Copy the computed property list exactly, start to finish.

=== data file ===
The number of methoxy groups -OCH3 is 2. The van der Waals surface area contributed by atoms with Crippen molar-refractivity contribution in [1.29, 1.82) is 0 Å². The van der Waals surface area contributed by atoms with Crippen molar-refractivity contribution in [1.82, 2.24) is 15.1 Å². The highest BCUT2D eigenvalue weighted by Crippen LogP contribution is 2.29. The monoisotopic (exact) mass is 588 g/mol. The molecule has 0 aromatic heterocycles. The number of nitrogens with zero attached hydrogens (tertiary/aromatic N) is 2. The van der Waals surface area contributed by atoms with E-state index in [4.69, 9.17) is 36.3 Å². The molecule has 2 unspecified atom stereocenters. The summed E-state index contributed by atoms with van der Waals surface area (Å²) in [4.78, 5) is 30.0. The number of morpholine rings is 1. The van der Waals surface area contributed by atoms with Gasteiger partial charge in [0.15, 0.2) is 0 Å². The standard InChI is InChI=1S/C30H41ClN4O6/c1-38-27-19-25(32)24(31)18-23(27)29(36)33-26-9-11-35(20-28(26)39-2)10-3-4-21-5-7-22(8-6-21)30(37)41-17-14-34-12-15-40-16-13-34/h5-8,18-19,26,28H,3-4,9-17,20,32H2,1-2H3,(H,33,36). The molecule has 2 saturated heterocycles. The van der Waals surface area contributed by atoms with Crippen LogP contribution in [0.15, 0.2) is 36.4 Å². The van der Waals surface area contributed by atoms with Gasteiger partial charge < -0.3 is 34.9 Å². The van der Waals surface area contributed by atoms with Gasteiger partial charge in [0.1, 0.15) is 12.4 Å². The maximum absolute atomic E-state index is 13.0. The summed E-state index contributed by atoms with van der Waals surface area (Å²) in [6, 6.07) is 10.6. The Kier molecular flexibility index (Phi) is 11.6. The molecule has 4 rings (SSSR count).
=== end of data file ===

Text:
The number of methoxy groups -OCH3 is 2. The van der Waals surface area contributed by atoms with Crippen molar-refractivity contribution in [1.29, 1.82) is 0 Å². The van der Waals surface area contributed by atoms with Crippen molar-refractivity contribution in [1.82, 2.24) is 15.1 Å². The highest BCUT2D eigenvalue weighted by Crippen LogP contribution is 2.29. The monoisotopic (exact) mass is 588 g/mol. The molecule has 0 aromatic heterocycles. The number of nitrogens with zero attached hydrogens (tertiary/aromatic N) is 2. The van der Waals surface area contributed by atoms with E-state index in [4.69, 9.17) is 36.3 Å². The molecule has 2 unspecified atom stereocenters. The summed E-state index contributed by atoms with van der Waals surface area (Å²) in [4.78, 5) is 30.0. The number of morpholine rings is 1. The van der Waals surface area contributed by atoms with Gasteiger partial charge in [0.15, 0.2) is 0 Å². The standard InChI is InChI=1S/C30H41ClN4O6/c1-38-27-19-25(32)24(31)18-23(27)29(36)33-26-9-11-35(20-28(26)39-2)10-3-4-21-5-7-22(8-6-21)30(37)41-17-14-34-12-15-40-16-13-34/h5-8,18-19,26,28H,3-4,9-17,20,32H2,1-2H3,(H,33,36). The molecule has 2 saturated heterocycles. The van der Waals surface area contributed by atoms with Crippen LogP contribution in [0.15, 0.2) is 36.4 Å². The van der Waals surface area contributed by atoms with Gasteiger partial charge < -0.3 is 34.9 Å². The van der Waals surface area contributed by atoms with Gasteiger partial charge in [0.1, 0.15) is 12.4 Å². The maximum absolute atomic E-state index is 13.0. The summed E-state index contributed by atoms with van der Waals surface area (Å²) in [6, 6.07) is 10.6. The Kier molecular flexibility index (Phi) is 11.6. The molecule has 4 rings (SSSR count).